A very brief history of the breast as propaganda

February 8, 2004 at 11:53 pm | In yulelogStories | 6 Comments


Isolating and accentuating body parts has a long history in Western visual representation, but the female breast occupies a special place. (Unless you’re French, of course, in which case you appear to be venerably predisposed to the female rear.) Beer and especially milk drinking Americans love the breast. It signifies both maternal love and eroticism, signalling back and forth between these two expressions of power. It seems prudent, however, to remember that in Western iconography women have not been in control over how breasts were represented or for what purposes. Janet Jackson’s breast-exposure is no exception, as it appeared to have been staged as an assault on her person by a trusted male, which means the traditional power hierarchy is maintained. That is, even if she helped orchestrate the event from the start, it was still represented as one in which male power has control. This puts the accentuated body part (Jackson’s breast) firmly in a tradition of propaganda, and it would be really interesting to read some theories based on that premise.


The most active breast propaganda in recent times has come from the Catholic Church, specifically during the period of Counter Reformation (16th century) when Protestants accused Catholics of idolatry (especially mariolatry), and the Vatican decided to fight back with a weaponised Holy Breast, namely the Virgin Mary’s. However, regardless of how loved or venerated Mary was, the purpose was always to cement the power of [earthly, male] church authority.

In painting after painting, Mary is shown as the life-sustainer of Jesus, via her exposed breast and implied lactation. There were even instances when the lactation was made explicit, as in the print on the left here, St. Bernard of Clairvaux receiving the Lactatio. Bernard had worn himself out practically shouting Monstra te esse Matrem (“Show yourself a mother”) at a statue of Mary nursing Jesus, when, lo, the statue came to life and squeezed its breast to squirt a stream of warm milk directly into Bernard’s open mouth.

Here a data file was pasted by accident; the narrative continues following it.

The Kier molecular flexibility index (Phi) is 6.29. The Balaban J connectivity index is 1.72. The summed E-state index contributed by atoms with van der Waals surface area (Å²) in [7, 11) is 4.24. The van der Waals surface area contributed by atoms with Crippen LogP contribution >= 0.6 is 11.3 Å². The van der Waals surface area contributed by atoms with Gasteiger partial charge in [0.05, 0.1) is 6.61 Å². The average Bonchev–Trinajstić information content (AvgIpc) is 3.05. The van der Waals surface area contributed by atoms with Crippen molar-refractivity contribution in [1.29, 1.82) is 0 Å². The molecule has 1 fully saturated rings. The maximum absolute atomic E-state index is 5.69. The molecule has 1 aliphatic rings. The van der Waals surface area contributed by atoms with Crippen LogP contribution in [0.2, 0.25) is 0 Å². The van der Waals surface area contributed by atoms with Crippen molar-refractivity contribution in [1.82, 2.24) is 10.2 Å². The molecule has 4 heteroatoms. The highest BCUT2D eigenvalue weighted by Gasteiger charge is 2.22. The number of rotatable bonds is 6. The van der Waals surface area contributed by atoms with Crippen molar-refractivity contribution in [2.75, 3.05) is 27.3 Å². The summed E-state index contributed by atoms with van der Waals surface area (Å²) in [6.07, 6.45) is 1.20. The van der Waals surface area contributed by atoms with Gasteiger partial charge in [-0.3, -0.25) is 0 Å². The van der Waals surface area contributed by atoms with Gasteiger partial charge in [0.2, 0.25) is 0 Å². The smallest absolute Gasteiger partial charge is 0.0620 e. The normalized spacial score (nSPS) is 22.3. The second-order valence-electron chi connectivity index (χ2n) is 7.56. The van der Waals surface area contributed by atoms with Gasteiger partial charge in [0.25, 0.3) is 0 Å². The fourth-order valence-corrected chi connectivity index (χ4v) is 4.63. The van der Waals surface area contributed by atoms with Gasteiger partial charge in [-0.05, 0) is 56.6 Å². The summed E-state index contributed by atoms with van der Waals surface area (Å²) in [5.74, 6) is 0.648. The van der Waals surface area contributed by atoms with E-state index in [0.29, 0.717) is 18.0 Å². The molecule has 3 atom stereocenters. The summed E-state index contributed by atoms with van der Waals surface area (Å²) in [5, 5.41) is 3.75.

In the Caravaggio painting, The Seven Acts of Mercy, (above right, or click on link, too) we see an early 17th century conflation of two biblical acts of mercy (feeding the hungry and visiting the prisoners) personified by Cimon’s daughter Pero, also called the Caritas Romana, who in this Christian context also becomes a stand-in for Maria Mediatrix, the Virgin as Mediator. She is very much incarnated here, as only Caravaggio could do it, but it’s still religious propaganda painted for a monastery in Naples. And while Leo Steinberg stood Renaissance art history on its head for a brief moment in the 1980s by describing in detail the sexuality of Christ as seen in countless paintings, this, too, was an iconography in the service of propaganda and power.

So while the iconography of a lactating woman — or even that of a woman with exposed breasts who isn’t actually in the process of lactating — probably does go all the way back to ancient Egyptian images of the nursing Isis, let’s not get carried away and remember instead that just as Janet Jackson had her clothes ripped off by a man, these older displays of breasts were also controlled by men.

Now, having pissed off the religious by mentioning Mary and Janet in one breath, what I’d really like to see is a critical iconography of the latter’s breast and how it figures in media politics in the present age. If big media was able to halt Howard Dean’s train in its tracks and elevate Kerry to front-runner, how could it not have controlled The Breast? The thing was as rigged as an altarpiece commission in the Counter Reformation…

6 Comments

  1. A comment and a link to this have been posted to my blog.

    Comment by Joel — February 9, 2004 #

  2. Well, this has inspired me to get down to my local gallery, the Ufizzi, and find those flagrant lactaters.

    Comment by Betsy — February 10, 2004 #

  3. Ooops, correction “Uffizi”

    Comment by Betsy — February 10, 2004 #

  4. I am glad you brought this up — namely the issue of just whose hand was instrumental in exposing the breast. Now, I haven’t seen the Janet thing on TV, only Justin smirking — like a self-satisfied hunter with spear in hand and one foot on the prey — but I have been bothered by the “ripped” business to no end.

    Why didn’t Janet simply flip her own costume if all she wanted was to make a statement? And why did she agree to this display of violence against women at an event that is the height of testosterone run amok?

    And why, for god’s sake, is the media spending so much time on this issue, when there are those other places from which the “shrouds” need to be ripped off so that the lies can be exposed?

    Malfunction seems to be rampant everywhere and we desperately need a few good “repair” people who can see the problems clearly. I hope that you will blog more about this topic, Yule!

    Comment by maria — February 10, 2004 #

  5. The media is afraid that if it covers the real stories, people might be moved to vote, maria.

    Comment by Joel — February 11, 2004 #

  6. Yule, I have been tossing and turning with this question: that milk that St. Bernard of Clairvaux (nemesis of Peter Abelard) is drinking. Is it pasteurized?

    Comment by Joel — February 12, 2004 #

Sorry, the comment form is closed at this time.

Theme: Pool by Borja Fernandez.
Entries and comments feeds.